Monkeypox Symptoms Explained As CDC Monitors Over 200 People for Disease in U.S.
After a case of monkeypox was verified in July, the US Centers for Disease Control and Prevention (CDC) is monitoring more than 200 people across the country for the disease.
On July 16, the CDC said the patient, a U.S. resident, was hospitalized with the virus in Dallas after having recently returned to the country from Nigeria. The health agency said it was working with Texas state officials as well as the airline the patient flew with to get in touch with passengers who potentially could have caught it.
The CDC’s poxvirus epidemiology team at the National Center for Emerging and Zootonic Infectious Diseases is monitoring “a lot of people.” according to Andrea McCollum, who told medical news site Stat News that over 200 people in 27 states are being assessed.
Monkeypox is a rare viral disease caused by infection with the monkeypox virus. It was first discovered in 1958 in groups of research monkeys, and the first human case was reported in 1970 in the Democratic Republic of Congo.
Monkeypox has only been documented in four nations outside of Africa: the United States, the United Kingdom, Israel, and Singapore.
The disease has symptoms that are comparable to smallpox but are less severe. Fever, headache, muscle discomfort, and tiredness are common symptoms of the condition. Smallpox does not cause enlarged lymph nodes, but chickenpox does.
The patient will acquire a rash a few days after acquiring a fever, which usually starts on the face and spreads from there.
The rash is made up of skin marks called macules, which are a flat, discolored region of skin less than a centimeter broad.
These macules then rise to the surface and fill with fluid. They eventually transform into pustules, which are pus-filled lumps on the skin. They eventually turn into scabs and fall off.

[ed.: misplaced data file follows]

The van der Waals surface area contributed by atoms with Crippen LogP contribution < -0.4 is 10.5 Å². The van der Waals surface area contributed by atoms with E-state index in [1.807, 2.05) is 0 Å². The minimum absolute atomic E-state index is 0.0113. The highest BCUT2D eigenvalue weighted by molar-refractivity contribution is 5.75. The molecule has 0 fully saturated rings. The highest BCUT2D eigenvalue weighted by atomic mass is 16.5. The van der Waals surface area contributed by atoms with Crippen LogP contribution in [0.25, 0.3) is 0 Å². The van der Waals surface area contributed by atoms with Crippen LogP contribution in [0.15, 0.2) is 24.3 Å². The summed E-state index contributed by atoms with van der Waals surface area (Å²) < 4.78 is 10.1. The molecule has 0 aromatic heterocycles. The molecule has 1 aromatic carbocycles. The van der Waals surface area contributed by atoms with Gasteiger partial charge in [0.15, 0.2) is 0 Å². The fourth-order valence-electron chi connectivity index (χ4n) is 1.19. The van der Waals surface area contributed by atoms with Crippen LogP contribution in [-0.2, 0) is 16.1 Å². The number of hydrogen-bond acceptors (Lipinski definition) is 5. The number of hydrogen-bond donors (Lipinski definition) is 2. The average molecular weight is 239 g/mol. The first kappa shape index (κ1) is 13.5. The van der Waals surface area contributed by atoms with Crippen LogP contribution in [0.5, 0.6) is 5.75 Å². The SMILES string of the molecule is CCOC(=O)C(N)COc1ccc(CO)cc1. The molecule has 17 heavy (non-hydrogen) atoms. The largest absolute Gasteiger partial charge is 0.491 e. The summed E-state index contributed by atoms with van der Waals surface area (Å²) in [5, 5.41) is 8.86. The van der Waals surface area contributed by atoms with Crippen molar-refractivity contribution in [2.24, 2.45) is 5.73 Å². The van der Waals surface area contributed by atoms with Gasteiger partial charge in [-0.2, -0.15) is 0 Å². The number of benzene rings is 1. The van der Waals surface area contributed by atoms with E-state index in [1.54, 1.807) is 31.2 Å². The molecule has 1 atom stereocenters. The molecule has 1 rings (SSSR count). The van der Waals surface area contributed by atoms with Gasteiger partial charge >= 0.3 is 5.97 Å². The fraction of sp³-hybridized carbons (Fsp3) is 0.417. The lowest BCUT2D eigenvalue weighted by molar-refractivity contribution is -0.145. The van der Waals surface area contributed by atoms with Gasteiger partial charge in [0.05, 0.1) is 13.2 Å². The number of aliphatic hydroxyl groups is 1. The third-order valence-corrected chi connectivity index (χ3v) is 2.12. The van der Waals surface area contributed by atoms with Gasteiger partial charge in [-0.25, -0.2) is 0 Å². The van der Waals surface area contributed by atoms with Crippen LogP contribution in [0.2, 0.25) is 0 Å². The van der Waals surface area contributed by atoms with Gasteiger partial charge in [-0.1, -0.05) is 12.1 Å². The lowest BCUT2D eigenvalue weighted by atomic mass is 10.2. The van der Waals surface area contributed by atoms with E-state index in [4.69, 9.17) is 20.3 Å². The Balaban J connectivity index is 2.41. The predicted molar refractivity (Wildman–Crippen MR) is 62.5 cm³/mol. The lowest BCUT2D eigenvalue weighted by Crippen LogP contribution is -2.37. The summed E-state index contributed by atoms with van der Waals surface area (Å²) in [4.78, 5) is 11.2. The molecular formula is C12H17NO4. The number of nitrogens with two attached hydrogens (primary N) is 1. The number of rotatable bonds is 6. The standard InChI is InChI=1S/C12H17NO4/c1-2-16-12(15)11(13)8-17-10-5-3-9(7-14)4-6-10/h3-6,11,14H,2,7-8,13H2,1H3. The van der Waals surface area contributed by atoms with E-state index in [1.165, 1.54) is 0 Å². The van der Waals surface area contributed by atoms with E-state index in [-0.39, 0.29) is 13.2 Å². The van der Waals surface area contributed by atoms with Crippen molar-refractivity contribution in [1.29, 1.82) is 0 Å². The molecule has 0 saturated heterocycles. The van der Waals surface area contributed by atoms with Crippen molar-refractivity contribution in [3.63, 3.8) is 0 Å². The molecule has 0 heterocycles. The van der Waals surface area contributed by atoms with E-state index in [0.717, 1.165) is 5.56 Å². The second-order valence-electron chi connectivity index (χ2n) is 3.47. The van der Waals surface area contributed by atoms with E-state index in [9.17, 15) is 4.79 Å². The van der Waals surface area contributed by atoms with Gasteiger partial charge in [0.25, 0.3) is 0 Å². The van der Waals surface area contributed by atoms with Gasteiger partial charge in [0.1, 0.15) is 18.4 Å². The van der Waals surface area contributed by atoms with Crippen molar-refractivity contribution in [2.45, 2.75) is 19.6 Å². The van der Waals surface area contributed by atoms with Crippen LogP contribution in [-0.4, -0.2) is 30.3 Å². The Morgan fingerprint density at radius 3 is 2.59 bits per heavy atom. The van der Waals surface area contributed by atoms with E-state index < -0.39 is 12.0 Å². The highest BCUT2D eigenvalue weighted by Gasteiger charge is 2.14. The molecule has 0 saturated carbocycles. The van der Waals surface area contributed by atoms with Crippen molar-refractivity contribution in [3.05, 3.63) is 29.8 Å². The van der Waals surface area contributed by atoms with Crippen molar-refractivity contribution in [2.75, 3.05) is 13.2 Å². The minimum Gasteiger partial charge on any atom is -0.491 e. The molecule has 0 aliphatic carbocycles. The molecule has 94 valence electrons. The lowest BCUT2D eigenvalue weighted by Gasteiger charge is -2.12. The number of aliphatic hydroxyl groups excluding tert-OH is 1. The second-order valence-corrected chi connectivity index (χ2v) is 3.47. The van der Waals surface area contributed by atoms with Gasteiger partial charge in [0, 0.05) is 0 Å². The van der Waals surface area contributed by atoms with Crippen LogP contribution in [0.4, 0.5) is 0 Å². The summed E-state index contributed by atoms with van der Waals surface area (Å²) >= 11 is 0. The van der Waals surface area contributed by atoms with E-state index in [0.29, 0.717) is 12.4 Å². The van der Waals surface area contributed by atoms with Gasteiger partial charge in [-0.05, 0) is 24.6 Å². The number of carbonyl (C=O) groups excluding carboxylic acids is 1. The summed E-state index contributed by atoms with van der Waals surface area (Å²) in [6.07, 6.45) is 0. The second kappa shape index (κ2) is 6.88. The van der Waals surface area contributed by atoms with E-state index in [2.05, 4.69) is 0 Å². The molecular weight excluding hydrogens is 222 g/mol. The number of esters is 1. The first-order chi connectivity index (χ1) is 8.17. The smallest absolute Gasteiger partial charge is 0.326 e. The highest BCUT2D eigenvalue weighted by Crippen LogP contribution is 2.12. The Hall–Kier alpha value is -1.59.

According to the CDC, monkeypox can kill up to one out of every ten persons who contract it. The illness usually lasts two to four weeks.
People tend to show symptoms between seven and 14 days after they are infected.
Monkeypox may be spread in several ways. One way is when the virus enters the body through broken skin. Other ways people can become infected is by breathing in the virus or by getting it into their eyes, nose or mouth. It can be transmitted from animals to humans as well as from humans to other humans.
There is currently no proven, safe treatment for the disease.
The CDC states that people can protect themselves from infection by avoiding contact with infected animals and people, avoiding materials that have come in contact with those animals or people, and washing their hands with soap or an alcohol-based hand sanitizer and wearing PPE after contact with infected animals or people.
The CDC also states that a smallpox vaccine, as well as antivirals and vaccinia immunoglobulin, can be used to control an outbreak in the United States.